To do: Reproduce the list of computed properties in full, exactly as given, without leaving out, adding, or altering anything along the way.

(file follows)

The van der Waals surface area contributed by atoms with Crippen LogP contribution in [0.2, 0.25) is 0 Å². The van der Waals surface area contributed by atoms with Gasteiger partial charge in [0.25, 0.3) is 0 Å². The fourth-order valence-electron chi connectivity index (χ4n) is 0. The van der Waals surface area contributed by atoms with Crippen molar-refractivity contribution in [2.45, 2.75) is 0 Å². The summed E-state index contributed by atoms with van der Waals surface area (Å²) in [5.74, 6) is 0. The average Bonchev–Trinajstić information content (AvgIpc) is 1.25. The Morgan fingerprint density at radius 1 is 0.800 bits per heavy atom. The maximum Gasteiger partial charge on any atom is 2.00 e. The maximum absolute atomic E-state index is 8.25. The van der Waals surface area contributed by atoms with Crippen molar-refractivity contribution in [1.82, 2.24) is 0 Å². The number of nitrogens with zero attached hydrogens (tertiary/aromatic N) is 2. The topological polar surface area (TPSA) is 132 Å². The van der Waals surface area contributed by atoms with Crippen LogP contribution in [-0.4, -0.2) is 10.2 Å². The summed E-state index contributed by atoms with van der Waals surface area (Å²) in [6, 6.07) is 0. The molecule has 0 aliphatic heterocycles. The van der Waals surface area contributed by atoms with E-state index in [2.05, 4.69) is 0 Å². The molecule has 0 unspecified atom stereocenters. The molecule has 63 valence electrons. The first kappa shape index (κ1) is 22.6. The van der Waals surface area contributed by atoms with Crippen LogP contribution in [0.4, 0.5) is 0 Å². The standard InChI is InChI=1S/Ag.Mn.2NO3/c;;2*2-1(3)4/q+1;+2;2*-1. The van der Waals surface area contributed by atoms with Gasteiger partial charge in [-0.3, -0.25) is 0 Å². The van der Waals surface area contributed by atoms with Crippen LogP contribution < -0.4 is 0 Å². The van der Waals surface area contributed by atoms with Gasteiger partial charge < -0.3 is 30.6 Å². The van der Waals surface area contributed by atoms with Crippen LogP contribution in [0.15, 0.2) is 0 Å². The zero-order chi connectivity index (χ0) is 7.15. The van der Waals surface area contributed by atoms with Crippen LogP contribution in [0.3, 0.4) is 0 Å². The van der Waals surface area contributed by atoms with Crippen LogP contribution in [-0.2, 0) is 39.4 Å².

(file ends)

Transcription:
The van der Waals surface area contributed by atoms with Crippen LogP contribution in [0.2, 0.25) is 0 Å². The van der Waals surface area contributed by atoms with Gasteiger partial charge in [0.25, 0.3) is 0 Å². The fourth-order valence-electron chi connectivity index (χ4n) is 0. The van der Waals surface area contributed by atoms with Crippen molar-refractivity contribution in [2.45, 2.75) is 0 Å². The summed E-state index contributed by atoms with van der Waals surface area (Å²) in [5.74, 6) is 0. The average Bonchev–Trinajstić information content (AvgIpc) is 1.25. The Morgan fingerprint density at radius 1 is 0.800 bits per heavy atom. The maximum Gasteiger partial charge on any atom is 2.00 e. The maximum absolute atomic E-state index is 8.25. The van der Waals surface area contributed by atoms with Crippen molar-refractivity contribution in [1.82, 2.24) is 0 Å². The number of nitrogens with zero attached hydrogens (tertiary/aromatic N) is 2. The topological polar surface area (TPSA) is 132 Å². The van der Waals surface area contributed by atoms with Crippen LogP contribution in [-0.4, -0.2) is 10.2 Å². The summed E-state index contributed by atoms with van der Waals surface area (Å²) in [6, 6.07) is 0. The molecule has 0 aliphatic heterocycles. The van der Waals surface area contributed by atoms with E-state index in [2.05, 4.69) is 0 Å². The molecule has 0 unspecified atom stereocenters. The molecule has 63 valence electrons. The first kappa shape index (κ1) is 22.6. The van der Waals surface area contributed by atoms with Crippen LogP contribution in [0.4, 0.5) is 0 Å². The standard InChI is InChI=1S/Ag.Mn.2NO3/c;;2*2-1(3)4/q+1;+2;2*-1. The van der Waals surface area contributed by atoms with Gasteiger partial charge in [-0.3, -0.25) is 0 Å². The van der Waals surface area contributed by atoms with Crippen LogP contribution < -0.4 is 0 Å². The van der Waals surface area contributed by atoms with Gasteiger partial charge < -0.3 is 30.6 Å². The van der Waals surface area contributed by atoms with Crippen LogP contribution in [0.15, 0.2) is 0 Å². The zero-order chi connectivity index (χ0) is 7.15. The van der Waals surface area contributed by atoms with Crippen LogP contribution in [0.3, 0.4) is 0 Å². The van der Waals surface area contributed by atoms with Crippen LogP contribution in [-0.2, 0) is 39.4 Å².